Paul calls those whose faith allows them wider latitude in what they do and eat to “accept” those whose consciences are more restrictive. He calls those whose faith is stronger to, in fact, welcome their “weaker” Christian siblings into both the Christian community and their hearts. The apostle invites his readers to adopt a posture of outstretched arms, instead of crossed arms or even arms held tightly at our sides.
Paul challenges Rome’s Christians whose faith is stronger to view those whose faith is weaker the way God views them – as those God made in God’s image and cares for deeply. Quite simply, he calls them to genuinely love those who don’t share their understanding of Christian freedom.
Yet that’s seldom easy. Think of the issues that have split both Christ’s worldwide church and local churches into thousands of splinters. Baptism. The Lord’s Supper. It’s natural to look down or even condemn those with whom Christians disagree on those issues. It’s even natural for the church to spend endless time debating those issues that we may not fully resolve on this side of the new earth and heaven.
It’s tempting, in other words, for the church to become like a middle school playground football game. The players spend more time arguing about rules, penalties and touchdowns than they do playing football.
It’s also easy for Christians to put each other on a kind of trial in which we interrogate with whom we don’t agree. We naturally act like theological barristers who are out to poke holes in other’s theological cases. If “defendants” can’t come up with a sufficiently clever argument for their perspective, we accuse them of fundamentalism, liberalism … or worse.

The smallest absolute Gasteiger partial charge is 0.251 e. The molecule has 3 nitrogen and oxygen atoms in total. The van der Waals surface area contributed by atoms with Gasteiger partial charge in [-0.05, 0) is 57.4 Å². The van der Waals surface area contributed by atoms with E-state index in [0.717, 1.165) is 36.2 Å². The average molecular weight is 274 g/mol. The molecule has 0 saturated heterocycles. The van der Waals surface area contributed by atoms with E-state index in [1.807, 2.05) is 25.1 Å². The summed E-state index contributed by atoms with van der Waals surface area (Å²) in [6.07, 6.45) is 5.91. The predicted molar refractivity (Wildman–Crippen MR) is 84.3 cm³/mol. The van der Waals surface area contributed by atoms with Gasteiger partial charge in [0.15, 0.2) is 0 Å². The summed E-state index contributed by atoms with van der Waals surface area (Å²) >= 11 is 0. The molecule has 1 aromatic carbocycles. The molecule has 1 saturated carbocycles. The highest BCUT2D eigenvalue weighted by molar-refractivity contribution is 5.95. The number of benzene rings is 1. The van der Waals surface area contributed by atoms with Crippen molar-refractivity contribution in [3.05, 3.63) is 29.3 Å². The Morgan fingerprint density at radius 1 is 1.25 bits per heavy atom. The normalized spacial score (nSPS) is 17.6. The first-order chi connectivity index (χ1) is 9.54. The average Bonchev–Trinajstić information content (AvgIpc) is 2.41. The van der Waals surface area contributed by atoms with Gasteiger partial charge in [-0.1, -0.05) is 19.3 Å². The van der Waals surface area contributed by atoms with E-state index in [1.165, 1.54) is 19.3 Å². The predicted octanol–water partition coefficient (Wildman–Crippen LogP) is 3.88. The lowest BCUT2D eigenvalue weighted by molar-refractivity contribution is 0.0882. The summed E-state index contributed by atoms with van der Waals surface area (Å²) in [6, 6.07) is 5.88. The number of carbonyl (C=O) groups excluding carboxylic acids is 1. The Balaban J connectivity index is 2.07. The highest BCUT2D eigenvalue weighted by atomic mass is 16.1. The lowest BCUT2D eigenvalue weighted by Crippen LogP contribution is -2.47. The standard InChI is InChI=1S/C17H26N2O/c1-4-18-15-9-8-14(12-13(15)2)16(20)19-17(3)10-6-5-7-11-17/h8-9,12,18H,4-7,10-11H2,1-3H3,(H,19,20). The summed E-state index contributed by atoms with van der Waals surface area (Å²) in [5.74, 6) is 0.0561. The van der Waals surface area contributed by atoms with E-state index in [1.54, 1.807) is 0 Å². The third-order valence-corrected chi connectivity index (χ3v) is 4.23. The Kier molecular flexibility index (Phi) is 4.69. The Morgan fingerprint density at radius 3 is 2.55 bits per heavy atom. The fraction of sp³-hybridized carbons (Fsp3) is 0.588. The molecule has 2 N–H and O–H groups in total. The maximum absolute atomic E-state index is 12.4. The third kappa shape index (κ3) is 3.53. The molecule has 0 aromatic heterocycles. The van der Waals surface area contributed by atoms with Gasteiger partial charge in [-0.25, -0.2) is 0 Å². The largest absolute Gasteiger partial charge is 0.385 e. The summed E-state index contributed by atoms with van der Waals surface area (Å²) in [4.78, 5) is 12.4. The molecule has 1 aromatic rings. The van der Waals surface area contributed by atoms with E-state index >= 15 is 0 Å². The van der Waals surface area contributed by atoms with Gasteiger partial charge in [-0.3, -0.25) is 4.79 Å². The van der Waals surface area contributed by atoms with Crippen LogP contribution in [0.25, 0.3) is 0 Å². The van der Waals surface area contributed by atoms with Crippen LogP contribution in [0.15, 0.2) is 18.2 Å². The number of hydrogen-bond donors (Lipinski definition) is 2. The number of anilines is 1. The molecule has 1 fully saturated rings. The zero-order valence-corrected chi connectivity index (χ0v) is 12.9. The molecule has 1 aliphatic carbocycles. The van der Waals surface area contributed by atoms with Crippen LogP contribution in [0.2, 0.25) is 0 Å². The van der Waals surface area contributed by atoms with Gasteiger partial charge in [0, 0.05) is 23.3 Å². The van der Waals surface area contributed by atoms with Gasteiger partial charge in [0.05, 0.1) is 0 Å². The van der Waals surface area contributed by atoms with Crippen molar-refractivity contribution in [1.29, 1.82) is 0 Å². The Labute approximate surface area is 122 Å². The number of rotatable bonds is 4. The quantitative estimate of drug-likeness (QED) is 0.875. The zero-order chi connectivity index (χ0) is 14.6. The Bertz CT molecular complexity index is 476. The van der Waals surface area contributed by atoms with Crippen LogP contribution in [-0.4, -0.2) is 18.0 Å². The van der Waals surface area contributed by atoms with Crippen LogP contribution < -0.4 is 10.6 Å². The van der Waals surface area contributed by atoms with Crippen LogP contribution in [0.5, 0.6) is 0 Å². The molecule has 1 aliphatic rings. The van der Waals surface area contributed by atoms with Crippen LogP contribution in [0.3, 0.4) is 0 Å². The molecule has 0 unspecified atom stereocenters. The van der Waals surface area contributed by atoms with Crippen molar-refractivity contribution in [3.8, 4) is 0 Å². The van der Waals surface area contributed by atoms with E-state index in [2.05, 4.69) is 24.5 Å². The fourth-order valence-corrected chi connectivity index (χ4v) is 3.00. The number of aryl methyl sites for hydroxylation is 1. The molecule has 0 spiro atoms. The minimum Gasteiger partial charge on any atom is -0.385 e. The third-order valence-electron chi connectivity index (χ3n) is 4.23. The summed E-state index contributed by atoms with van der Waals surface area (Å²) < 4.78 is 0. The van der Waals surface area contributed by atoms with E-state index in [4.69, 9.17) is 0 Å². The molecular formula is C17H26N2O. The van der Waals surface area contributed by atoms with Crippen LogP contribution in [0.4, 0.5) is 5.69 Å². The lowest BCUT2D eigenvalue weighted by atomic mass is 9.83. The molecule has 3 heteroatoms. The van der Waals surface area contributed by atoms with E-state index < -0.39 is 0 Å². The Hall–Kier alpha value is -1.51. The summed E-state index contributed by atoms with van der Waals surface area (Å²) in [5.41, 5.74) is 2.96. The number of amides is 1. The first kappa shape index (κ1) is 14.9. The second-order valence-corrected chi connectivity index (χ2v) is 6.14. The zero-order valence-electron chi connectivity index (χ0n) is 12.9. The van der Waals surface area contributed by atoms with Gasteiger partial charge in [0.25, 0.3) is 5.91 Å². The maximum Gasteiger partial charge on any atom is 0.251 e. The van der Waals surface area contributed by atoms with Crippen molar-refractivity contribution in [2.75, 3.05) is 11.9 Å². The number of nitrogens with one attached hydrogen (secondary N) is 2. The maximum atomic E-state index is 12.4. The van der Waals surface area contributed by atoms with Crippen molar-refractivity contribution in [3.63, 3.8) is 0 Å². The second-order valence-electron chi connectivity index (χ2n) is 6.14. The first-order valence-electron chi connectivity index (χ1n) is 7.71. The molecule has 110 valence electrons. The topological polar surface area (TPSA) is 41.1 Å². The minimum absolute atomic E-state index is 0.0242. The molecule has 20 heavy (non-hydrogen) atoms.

Paul isn’t talking about issues that are central to the Christian faith. He’s not talking about arguments over things like God’s creating work, Christ’s divinity or the Spirit’s presence. The apostle isn’t challenging us to accept heresy.
Yet what’s peripheral to the Scriptures may seem almost heretical to Jesus’ followers. That explains the depth of the passion that some issues arouse in the Christian church. It also reminds us that nearly all of us have some “weakness” in our own faith.
That’s why Christian love is the true heart of Romans 14. Paul is inviting his readers to let the gift of the Holy Spirit’s laser surgery help us see even those with whom we disagree as God sees them. After all, far more unites even Christians who disagree, after all, than divides us. Jesus’ followers find our primary identity not in our theological stances, or ethnic or socio-economic status, but in our Lord Jesus Christ.
We’re not, first of all Canadians or Americans, fans of the Maple Leafs or Red Wings, middle class people or even members of the Christian Reformed Church. Romans 14’s hearers and proclaimers are, first of all, Christians for whom our adoptive brother Jesus Christ lived, died and rose again.
So God’s adopted sons and daughters may disagree right now about whether we should worship together in-person, online or some “hybrid” of those two. Yet we agree that we’ve all been baptized into Christ Jesus’ death and resurrection.
Christians may disagree about whether we can baptize people or celebrate the Lord’s Supper online during a pandemic. Yet we agree that God has graciously welcomed all of us into God’s kingdom. So when we disagree, God’s beloved adopted children remember that by God’s amazing grace, we belong not just to the Lord but also to each other.